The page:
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You "increased" the freeplay to ONLY 1/8 inch? That's the minimum you need, and it's also supposed to be measured when the clutch is still cold (i.e. before the bike has warmed up). If you were running less than that, especially with a cheap clutch like the Z125 has, it was not enough, and it possibly slipped the plates, overheated them, and thus permanently warped them.

Jim G
Here is a quote from page 2-19 of the Service Manual:

Measure the gap between the lever and the lever holder
clutch lever free play
Standard: 2-3mm (0.08 - 0.12 in.)

I'm pretty sure that 1/8 inch (0.125 decimal) is a little above the maximum (not minimum) :wink2:

This warning is on page 2-20

WARNING
The engine and exhaust system get extremely hot during normal operation and can cause serious burns. Never touch the engine or exhaust pipe during clutch adjustment.

If the clutch is supposed to be measured when cold, why would Kawasaki include that warning in the service manual? >:)
Just Sayin.
 

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Here is a quote from page 2-19 of the Service Manual:

Measure the gap between the lever and the lever holder
clutch lever free play
Standard: 2-3mm (0.08 - 0.12 in.)

I'm pretty sure that 1/8 inch (0.125 decimal) is a little above the maximum (not minimum) :wink2:

This warning is on page 2-20

WARNING
The engine and exhaust system get extremely hot during normal operation and can cause serious burns. Never touch the engine or exhaust pipe during clutch adjustment.

If the clutch is supposed to be measured when cold, why would Kawasaki include that warning in the service manual? >:)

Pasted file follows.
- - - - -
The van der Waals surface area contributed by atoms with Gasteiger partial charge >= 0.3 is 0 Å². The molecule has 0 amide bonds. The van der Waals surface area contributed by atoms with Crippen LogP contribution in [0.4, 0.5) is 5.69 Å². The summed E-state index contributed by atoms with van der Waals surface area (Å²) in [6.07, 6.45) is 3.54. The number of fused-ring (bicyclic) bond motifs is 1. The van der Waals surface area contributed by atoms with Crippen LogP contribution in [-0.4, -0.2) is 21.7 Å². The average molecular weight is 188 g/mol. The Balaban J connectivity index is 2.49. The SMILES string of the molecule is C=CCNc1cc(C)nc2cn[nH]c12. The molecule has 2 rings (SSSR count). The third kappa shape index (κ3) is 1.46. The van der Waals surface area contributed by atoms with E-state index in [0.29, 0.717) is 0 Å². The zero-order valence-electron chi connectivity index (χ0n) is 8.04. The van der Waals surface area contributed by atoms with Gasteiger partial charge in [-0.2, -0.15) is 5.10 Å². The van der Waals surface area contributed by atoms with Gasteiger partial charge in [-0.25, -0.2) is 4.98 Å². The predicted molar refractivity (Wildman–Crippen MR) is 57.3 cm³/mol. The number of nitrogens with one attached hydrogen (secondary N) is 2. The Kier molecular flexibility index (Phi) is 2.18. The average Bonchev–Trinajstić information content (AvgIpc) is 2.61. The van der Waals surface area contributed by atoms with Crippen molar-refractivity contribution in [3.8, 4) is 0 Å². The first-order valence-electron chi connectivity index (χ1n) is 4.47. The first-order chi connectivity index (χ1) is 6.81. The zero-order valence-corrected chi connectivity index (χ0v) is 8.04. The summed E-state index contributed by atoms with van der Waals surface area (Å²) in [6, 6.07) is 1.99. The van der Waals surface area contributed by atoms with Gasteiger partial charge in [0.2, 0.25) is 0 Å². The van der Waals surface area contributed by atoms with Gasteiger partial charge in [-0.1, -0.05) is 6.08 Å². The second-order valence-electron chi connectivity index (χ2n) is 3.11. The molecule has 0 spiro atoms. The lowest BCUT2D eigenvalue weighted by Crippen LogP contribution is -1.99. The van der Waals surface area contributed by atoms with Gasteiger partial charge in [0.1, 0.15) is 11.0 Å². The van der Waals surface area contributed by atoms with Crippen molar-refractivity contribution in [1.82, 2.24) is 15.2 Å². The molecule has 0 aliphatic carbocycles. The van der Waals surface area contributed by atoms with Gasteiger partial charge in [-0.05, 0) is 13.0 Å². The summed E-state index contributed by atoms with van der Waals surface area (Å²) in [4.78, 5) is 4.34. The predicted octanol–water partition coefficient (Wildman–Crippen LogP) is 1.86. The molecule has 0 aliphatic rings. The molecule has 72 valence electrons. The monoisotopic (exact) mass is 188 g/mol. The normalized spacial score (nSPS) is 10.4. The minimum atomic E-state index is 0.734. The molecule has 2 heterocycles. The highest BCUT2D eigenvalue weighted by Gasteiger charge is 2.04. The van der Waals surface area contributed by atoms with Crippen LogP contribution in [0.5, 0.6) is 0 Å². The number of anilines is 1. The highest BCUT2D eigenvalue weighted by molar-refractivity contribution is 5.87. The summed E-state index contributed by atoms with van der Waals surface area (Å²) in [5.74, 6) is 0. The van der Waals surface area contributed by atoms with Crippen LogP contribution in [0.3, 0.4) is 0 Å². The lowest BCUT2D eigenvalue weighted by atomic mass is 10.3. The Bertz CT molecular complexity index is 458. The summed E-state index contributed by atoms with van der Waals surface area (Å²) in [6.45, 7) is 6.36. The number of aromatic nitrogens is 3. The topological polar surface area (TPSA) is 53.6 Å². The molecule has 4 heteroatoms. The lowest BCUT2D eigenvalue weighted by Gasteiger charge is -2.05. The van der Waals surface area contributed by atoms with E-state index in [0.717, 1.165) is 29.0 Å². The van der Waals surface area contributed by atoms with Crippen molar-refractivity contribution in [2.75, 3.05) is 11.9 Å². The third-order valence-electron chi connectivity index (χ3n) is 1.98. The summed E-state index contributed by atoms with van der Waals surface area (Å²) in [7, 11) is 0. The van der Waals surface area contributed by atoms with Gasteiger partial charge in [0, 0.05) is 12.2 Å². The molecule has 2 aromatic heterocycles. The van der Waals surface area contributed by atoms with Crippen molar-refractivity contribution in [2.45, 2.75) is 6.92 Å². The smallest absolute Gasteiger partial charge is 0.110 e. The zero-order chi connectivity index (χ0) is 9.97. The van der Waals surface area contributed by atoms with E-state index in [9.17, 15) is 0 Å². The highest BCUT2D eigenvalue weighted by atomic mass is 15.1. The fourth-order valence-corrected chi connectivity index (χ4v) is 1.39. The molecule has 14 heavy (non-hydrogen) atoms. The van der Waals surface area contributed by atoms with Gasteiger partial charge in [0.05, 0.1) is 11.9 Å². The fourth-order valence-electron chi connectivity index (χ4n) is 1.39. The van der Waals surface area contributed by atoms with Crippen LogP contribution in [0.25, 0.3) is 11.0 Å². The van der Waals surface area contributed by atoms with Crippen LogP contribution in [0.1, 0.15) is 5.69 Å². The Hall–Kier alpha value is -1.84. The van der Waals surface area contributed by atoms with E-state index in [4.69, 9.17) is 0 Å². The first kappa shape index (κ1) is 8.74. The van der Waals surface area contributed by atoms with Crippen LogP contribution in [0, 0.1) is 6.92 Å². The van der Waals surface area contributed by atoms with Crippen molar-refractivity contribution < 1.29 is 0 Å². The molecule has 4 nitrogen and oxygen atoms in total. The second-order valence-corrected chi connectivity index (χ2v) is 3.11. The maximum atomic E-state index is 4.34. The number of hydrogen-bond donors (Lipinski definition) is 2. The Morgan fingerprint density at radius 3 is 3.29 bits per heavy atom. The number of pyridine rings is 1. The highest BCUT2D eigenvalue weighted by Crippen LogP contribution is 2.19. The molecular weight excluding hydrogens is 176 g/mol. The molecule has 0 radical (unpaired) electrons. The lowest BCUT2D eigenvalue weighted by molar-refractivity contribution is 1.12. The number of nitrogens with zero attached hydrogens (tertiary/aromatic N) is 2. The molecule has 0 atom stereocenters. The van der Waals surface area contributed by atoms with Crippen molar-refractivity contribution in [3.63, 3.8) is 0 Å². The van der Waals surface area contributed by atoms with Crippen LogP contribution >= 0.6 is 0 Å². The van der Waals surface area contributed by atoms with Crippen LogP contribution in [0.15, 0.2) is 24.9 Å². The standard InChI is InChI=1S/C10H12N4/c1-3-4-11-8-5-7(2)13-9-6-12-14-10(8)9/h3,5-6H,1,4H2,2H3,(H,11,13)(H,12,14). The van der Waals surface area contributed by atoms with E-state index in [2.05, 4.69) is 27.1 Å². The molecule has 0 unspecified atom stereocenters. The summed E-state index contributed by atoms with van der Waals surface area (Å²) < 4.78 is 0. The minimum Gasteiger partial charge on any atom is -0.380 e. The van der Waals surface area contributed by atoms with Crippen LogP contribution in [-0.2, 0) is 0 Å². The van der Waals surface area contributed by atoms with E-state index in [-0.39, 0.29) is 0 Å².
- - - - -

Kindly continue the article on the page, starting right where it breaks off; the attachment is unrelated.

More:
Just Sayin.
My comments were based on:

- past experience with clutches on a large number of motorcycles is that the freeplay in the lever decreases when the engine gets hot, and unfortunately most people adjust the clutch lever when it is still not fully warmed up, so their lever slack gets smaller when at operating temperature

- High quality clutches have truly flat plates of consistent thickness, so can tolerate smaller lever freeplay than lower quality clutches. But we all know the clutch on the Z125, Kawasaki's bargain basement offering, is NOT high quality (see the measurements others have taken of plate non-flatness)

- The freeplay gap on a high quality clutch control system (lever, cable, right angle fitting near clutch, and engagement/release mechanism) can be modest, but the Z125 does NOT have a "high quality" system. It's a system built to a low price point with plenty of stacked tolerances.

- An astute observer will see that the gap CHANGES as the bike is used in differing conditions (ambient temperature, engine temperature, traffic, number of stops and starts per mile, etc). Best to adjust the play for the worst conditions versus the best conditions, as the price of too much slack is merely slightly less smooth gearshifts while the price of too little slack is a set of burned clutch plates. Which sounds worse to you?